HHS Releases Physician-Level Medicare Data
- HHS Releases Physician-Level Medicare Data
- For Immediate Release
- Wednesday, April 9, 2014
HHS Releases Physician-Level Medicare Data
Today the Department of Health and Human Services (HHS) released a new privacy-protected data set that has information on the number and type of health care services that individual physicians and certain other health care providers furnished in 2012 under the Medicare Part B fee-for-service (FFS) program, as well as information on the amount that Medicare paid them for those services. The new data set has information for over 880,000 distinct health care providers in all 50 states, DC and Puerto Rico who collectively received $77 billion in Medicare payments in 2012. The new data are posted on the website of the Centers for Medicare & Medicaid Services (CMS).
CMS created the new data set using information from the Physician/Supplier Part B Claims File, also known as the Carrier File, which has final action FFS claims that are submitted by physicians and other non-institutional health care providers, such as non-physician practitioners, ambulatory surgical centers, clinical laboratories, and ambulance providers. The new data set does not have information for institutional health care providers, such as hospitals or nursing homes, or for suppliers of durable medical equipment; some data on these types of providers is already publicly available: https://www.cms.gov/Research-Statistics-Data-and-Systems/Statistics-Trends-and-Reports/Medicare-Provider-Charge-Data/.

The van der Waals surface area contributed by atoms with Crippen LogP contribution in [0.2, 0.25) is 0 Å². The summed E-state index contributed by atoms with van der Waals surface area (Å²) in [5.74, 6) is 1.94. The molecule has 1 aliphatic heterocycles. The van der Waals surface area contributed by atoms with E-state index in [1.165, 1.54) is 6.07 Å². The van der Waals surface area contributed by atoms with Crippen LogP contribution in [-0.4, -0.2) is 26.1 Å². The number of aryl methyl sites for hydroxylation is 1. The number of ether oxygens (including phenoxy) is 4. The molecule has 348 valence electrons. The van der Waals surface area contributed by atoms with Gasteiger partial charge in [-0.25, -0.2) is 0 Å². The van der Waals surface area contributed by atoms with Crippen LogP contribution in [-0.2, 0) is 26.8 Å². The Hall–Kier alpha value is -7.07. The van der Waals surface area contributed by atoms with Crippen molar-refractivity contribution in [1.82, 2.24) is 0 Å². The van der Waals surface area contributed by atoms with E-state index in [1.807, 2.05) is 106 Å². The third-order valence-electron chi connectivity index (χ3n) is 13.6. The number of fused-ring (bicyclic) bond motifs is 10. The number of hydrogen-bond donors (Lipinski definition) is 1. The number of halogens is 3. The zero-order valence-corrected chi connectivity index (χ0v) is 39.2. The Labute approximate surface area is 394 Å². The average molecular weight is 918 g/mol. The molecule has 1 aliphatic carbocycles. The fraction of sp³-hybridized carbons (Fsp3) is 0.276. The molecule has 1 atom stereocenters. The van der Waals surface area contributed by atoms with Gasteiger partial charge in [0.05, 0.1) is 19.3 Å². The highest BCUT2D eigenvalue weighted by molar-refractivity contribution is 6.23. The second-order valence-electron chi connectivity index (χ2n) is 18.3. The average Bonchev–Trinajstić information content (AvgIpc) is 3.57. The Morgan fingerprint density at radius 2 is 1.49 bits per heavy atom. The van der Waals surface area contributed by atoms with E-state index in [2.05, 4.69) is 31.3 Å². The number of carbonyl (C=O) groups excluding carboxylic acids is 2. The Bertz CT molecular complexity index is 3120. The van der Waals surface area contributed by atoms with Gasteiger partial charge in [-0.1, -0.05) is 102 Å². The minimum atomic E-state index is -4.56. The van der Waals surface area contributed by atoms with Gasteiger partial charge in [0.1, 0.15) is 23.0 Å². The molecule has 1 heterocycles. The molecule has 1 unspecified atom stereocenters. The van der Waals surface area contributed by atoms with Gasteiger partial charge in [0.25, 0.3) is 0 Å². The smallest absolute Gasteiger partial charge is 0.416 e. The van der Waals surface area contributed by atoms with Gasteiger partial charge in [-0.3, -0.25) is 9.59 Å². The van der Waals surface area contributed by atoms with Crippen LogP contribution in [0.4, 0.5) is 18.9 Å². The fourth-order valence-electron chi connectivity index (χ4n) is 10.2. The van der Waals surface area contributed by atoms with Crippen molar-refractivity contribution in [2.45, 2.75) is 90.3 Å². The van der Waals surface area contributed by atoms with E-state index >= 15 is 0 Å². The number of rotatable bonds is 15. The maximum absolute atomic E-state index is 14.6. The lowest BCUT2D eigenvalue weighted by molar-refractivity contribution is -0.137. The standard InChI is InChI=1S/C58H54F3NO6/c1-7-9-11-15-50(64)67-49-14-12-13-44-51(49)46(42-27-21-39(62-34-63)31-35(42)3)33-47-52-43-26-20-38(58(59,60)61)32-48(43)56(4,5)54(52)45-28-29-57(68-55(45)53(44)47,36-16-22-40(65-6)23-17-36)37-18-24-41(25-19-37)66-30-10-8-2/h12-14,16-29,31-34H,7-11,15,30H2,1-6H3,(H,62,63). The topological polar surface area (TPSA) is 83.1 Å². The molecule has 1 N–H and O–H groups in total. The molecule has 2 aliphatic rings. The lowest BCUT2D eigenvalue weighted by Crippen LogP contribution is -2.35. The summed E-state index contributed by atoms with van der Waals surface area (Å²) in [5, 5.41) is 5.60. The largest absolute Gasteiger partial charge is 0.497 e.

The new data set identifies individual providers using their National Provider Identifier (NPI) and the specific services that they furnished using Healthcare Common Procedure Coding System (HCPCS) codes. For each provider and service, the new data set has the total number of services that were furnished, the provider’s average charge, the average Medicare payment, and the average Medicare-allowed amount, which is the sum of Medicare’s payment and any deductible or coinsurance owed by the beneficiary. The new data set also has the standard deviation for each payment metric, so that users of the data can better understand how much the payment amounts varied, even for a specific service. CMS did not include information in cases where a provider furnished 10 or fewer units of a particular service to ensure the confidentiality of patient-specific information.